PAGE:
For a decade now, advocates for the poor in the world’s emerging economies have been urging companies to seek new markets among the have-nots, the left outs, the far away. The argument runs something like this: Not only would such initiatives bring social and economic benefits to the globe’s lowest-income segments; in addition, large swaths of the poor from today’s emerging markets will form the backbone of tomorrow’s middle class.
According to OECD estimates, the global middle class could increase from 1.8 billion people today to 3.2 billion by 2020 and to 4.9 billion by 2030. Almost all of this growth (85 percent) will be in Asia. Equally striking is the predicted rise in this group’s purchasing power, which is projected to increase from $21 trillion today to $56 trillion by 2030.
An idea whose time has finally come? From the standpoint of creating new sustained sources of business value, it appears to make eminent sense. But consider the results of an Accenture survey of Indian manufacturing executives.
Virtually every respondent—98 percent—said they recognized the benefits of a business model that includes the have-nots. More than two-thirds, moreover, believe that businesses that embrace inclusion will outperform peers that do not. But when these executives are asked about what they are actually doing, the numbers dip significantly. Only 30 percent, for example, say that inclusion is currently indispensable to their innovation processes. And more than a third of the executives pointed to other deficits, such as the absence of HR policies designed to help companies hire and retain employees who are willing to experiment with inclusive business models.
Still, it’s not surprising that almost all respondents had something positive to say about inclusive growth. After all, when nearly 7 out of 10 of them say they see inclusion as a lever to help them outperform peers, you know this is much more than lip service. However, the fact that most companies have neither the people nor the policies in place to make inclusive growth a reality suggests there are other issues at work as well.
This “commitment deficit”—the gap between the recognized value of an inclusive growth strategy and the actual current activity that would execute such a strategy—indicates that there are barriers preventing executives from acting on their beliefs. What’s holding companies back?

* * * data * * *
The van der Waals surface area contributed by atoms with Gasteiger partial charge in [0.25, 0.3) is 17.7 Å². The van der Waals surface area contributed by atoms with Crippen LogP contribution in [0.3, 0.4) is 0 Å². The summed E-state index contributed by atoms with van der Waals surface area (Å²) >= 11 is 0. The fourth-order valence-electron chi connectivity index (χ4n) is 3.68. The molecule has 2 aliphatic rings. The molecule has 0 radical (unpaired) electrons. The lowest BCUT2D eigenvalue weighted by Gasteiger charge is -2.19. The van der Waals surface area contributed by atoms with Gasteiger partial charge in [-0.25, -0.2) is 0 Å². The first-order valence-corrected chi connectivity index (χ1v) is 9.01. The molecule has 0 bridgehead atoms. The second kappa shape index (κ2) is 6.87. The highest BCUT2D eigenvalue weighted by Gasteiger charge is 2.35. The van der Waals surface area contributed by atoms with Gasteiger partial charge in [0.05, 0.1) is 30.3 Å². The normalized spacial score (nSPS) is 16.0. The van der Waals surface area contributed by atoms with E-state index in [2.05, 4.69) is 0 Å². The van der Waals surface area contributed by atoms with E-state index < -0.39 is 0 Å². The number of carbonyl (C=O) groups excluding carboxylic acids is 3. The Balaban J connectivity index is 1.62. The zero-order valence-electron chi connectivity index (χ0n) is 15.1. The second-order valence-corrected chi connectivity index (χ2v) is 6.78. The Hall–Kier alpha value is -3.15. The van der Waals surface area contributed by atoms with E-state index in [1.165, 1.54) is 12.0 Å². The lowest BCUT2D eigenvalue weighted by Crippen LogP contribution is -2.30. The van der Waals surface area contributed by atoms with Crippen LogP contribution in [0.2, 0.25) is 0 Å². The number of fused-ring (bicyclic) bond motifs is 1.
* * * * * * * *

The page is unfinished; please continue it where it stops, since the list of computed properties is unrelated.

To answer that question, Accenture conducted primary research on inclusive business models in the Indian manufacturing sector. Besides surveying local Indian executives, we also interviewed 55 C-suite executives at multinationals engaged in manufacturing in India.
While our research was focused primarily on India, we believe that the findings are applicable to other emerging countries. A number of the barriers to serving the rural poor are the same regardless of geography and—as we found in a separate research report on consumers in emerging markets—many of the buyer values are the same for this segment throughout the world. Finally, some of the companies we surveyed have experience serving the rural poor not only in India but in other emerging markets as well as in developed markets. From the research, we found a number of obstacles that can prevent a company from succeeding with an inclusive growth strategy. These barriers are not insurmountable, however: For each challenge, solutions exist that can help companies successfully follow an inclusive growth agenda.
The path to profitability is murky:
Can companies really make money serving the poor? In our survey, this was the chief concern of Indian executives, and nearly half expressed doubts about the commercial sustainability of an inclusive growth strategy. Several challenges lie at the root of this concern. First, many companies know next to nothing about poor or rural markets. They’ve made little or no investment in learning about customer tastes or preferences; neither do they have a sense of what skills potential employees might possess, or even need.
For more information refer to http://www.accenture.com/us-en/outlook/Pages/outlook-journal-2011-inclus...
Authors: Raghav Narsalay and Anish Gupta, Outlook, 2011.
About the authors: Raghav Narsalay leads the Accenture Institute for High Performance research team in India. He is responsible for creating new reports and points of view on innovation, international macroeconomics, rural markets and business models. Mr. Narsalay is based in Mumbai. Anish Gupta is the managing partner of Accenture’s Products group in India. With more than 15 years’ experience in business consulting, Mr. Gupta has worked with clients across Asia. Among other projects, he has led the business transformation of an Indian family-owned consumer goods company, developed a pan-Asian business model for a home appliances global leader, and conceptualized a business model for a proposed agribusiness initiative for a leading Indian conglomerate. Mr. Gupta is based in New Delhi.